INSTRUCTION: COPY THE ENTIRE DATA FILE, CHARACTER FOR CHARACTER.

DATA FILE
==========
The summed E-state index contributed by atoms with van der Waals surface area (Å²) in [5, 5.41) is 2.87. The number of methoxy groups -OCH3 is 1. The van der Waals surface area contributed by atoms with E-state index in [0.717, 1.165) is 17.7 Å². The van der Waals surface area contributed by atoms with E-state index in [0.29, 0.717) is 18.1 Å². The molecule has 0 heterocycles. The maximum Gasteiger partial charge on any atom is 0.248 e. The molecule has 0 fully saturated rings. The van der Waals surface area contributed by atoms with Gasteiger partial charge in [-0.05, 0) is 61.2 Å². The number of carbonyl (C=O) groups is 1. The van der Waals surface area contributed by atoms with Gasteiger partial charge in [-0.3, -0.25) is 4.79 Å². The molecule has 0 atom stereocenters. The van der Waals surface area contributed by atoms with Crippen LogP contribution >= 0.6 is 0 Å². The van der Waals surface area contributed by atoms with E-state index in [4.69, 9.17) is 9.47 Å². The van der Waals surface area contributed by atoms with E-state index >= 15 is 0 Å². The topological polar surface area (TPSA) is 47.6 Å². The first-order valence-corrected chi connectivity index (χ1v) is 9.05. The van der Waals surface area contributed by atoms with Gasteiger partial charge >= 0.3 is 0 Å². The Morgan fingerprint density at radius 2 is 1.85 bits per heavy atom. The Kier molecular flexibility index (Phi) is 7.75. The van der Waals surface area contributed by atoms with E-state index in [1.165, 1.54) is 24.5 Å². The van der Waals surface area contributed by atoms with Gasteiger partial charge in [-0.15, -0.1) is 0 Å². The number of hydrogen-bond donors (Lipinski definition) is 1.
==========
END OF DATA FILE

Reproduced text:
The summed E-state index contributed by atoms with van der Waals surface area (Å²) in [5, 5.41) is 2.87. The number of methoxy groups -OCH3 is 1. The van der Waals surface area contributed by atoms with E-state index in [0.717, 1.165) is 17.7 Å². The van der Waals surface area contributed by atoms with E-state index in [0.29, 0.717) is 18.1 Å². The molecule has 0 heterocycles. The maximum Gasteiger partial charge on any atom is 0.248 e. The molecule has 0 fully saturated rings. The van der Waals surface area contributed by atoms with Gasteiger partial charge in [-0.05, 0) is 61.2 Å². The number of carbonyl (C=O) groups is 1. The van der Waals surface area contributed by atoms with Gasteiger partial charge in [-0.3, -0.25) is 4.79 Å². The molecule has 0 atom stereocenters. The van der Waals surface area contributed by atoms with Crippen LogP contribution >= 0.6 is 0 Å². The van der Waals surface area contributed by atoms with E-state index in [4.69, 9.17) is 9.47 Å². The van der Waals surface area contributed by atoms with E-state index >= 15 is 0 Å². The topological polar surface area (TPSA) is 47.6 Å². The first-order valence-corrected chi connectivity index (χ1v) is 9.05. The van der Waals surface area contributed by atoms with Gasteiger partial charge >= 0.3 is 0 Å². The Morgan fingerprint density at radius 2 is 1.85 bits per heavy atom. The Kier molecular flexibility index (Phi) is 7.75. The van der Waals surface area contributed by atoms with E-state index in [1.165, 1.54) is 24.5 Å². The van der Waals surface area contributed by atoms with Gasteiger partial charge in [-0.15, -0.1) is 0 Å². The number of hydrogen-bond donors (Lipinski definition) is 1.